ELMER by Gerard Menuhin

ELMER

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KIRKUS REVIEW

A debut novelist's erratic yet mildly engaging attempt to blend suspense and add black humor in this overly talky mordant thriller. From the high-speed start, when professional assassin Elmer Hampden guns down three motorcyclists, it's clear that the author can write mean, lean prose--sometimes. The plot skims along as Angle Troutbeck, a lesbian newspaperwoman in search of the Big Story, tracks Elmer across Europe, finally identifying him after his sloppy killing of a religious demagogue modeled closely on the Rev. Moon. Angie confronts Elmer at his Swiss chateau--and from here on, the narrative unravels into a tangled skein of dull philosophical discussions and unconvincing plot twists. Within 24 hours, Elmer, who has previously treated women like chattel, falls head over heels for Angie; she discards her sexual preferences and reciprocates, although she passes on sleeping with Elmer in favor of debating his assassin's creed of the necessity to kill the untidy and deranged in order to preserve cosmic order. Their platonic affair is interrupted by the intrusion of Hector Berthould of the Surete, whose dogged pursuit of Elmer forces the assassin to fake his own murder and disappear. Several months later, Elmer appears in Angie's office. That night the two finally roll in the hay together, but Berthould, who has been bugging Angie's office, returns to hound Elmer--until, in the confused and cluttered conclusion, Elmer kills his boss in the assassination racket, foils Berthould for good, drops Angle, and joins a monastic order. Taut action-writing and strong protagonists spoiled by a papier-machÉ supporting cast and a storyline more nonsensical than caustic.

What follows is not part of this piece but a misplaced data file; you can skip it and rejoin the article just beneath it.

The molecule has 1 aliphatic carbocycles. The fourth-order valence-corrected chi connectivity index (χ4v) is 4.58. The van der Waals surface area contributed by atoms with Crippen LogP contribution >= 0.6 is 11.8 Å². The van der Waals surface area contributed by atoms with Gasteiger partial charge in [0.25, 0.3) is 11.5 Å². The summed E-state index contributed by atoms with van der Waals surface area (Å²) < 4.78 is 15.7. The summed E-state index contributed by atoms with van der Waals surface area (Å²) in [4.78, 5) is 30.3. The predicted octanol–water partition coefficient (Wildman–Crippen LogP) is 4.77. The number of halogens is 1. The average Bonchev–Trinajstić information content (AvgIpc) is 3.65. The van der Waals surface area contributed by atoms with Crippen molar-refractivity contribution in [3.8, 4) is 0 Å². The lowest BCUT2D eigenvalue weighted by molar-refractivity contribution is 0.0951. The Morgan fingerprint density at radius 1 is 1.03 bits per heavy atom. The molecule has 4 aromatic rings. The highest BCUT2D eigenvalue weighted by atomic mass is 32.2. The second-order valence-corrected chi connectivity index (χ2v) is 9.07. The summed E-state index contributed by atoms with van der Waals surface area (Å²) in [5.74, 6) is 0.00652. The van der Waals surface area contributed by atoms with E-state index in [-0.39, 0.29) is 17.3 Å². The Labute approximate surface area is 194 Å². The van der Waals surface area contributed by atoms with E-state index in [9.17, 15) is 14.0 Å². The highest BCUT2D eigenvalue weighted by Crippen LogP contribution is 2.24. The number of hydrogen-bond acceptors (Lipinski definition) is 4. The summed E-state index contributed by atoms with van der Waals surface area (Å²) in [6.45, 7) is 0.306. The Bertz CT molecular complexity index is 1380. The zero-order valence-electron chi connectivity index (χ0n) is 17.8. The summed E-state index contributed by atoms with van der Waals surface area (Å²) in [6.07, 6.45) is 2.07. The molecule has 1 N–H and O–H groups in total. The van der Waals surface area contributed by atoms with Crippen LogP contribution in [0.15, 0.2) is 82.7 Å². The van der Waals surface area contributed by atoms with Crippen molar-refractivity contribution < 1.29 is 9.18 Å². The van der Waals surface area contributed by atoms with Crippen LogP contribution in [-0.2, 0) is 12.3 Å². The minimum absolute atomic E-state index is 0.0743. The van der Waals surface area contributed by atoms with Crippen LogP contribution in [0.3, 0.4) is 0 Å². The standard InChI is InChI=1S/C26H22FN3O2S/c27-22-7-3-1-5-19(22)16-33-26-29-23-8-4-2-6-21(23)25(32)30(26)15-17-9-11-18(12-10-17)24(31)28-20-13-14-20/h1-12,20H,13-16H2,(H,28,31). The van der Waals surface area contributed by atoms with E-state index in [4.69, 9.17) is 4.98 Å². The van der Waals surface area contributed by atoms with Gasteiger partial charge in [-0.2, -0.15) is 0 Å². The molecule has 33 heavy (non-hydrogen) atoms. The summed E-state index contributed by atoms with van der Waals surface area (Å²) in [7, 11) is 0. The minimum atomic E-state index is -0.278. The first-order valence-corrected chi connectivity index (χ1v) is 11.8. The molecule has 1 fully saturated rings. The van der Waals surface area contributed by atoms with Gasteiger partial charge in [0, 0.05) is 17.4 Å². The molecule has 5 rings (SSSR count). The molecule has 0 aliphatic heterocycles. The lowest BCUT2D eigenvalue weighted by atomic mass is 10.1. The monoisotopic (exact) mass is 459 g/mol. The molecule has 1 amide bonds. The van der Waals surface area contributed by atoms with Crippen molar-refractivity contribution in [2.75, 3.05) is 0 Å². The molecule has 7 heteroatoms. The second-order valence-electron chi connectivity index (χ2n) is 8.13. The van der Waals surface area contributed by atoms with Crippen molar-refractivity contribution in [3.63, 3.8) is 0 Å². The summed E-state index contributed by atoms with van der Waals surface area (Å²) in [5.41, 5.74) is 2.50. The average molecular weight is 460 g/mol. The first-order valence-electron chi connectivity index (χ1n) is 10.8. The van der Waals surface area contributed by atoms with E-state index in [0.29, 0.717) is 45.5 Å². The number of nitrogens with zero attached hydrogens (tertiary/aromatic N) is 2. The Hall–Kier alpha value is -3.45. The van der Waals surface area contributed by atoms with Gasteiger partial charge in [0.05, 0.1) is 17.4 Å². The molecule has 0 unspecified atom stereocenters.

Pub Date: Nov. 1st, 1986
Publisher: Century Hutchinson--dist. by David & Charles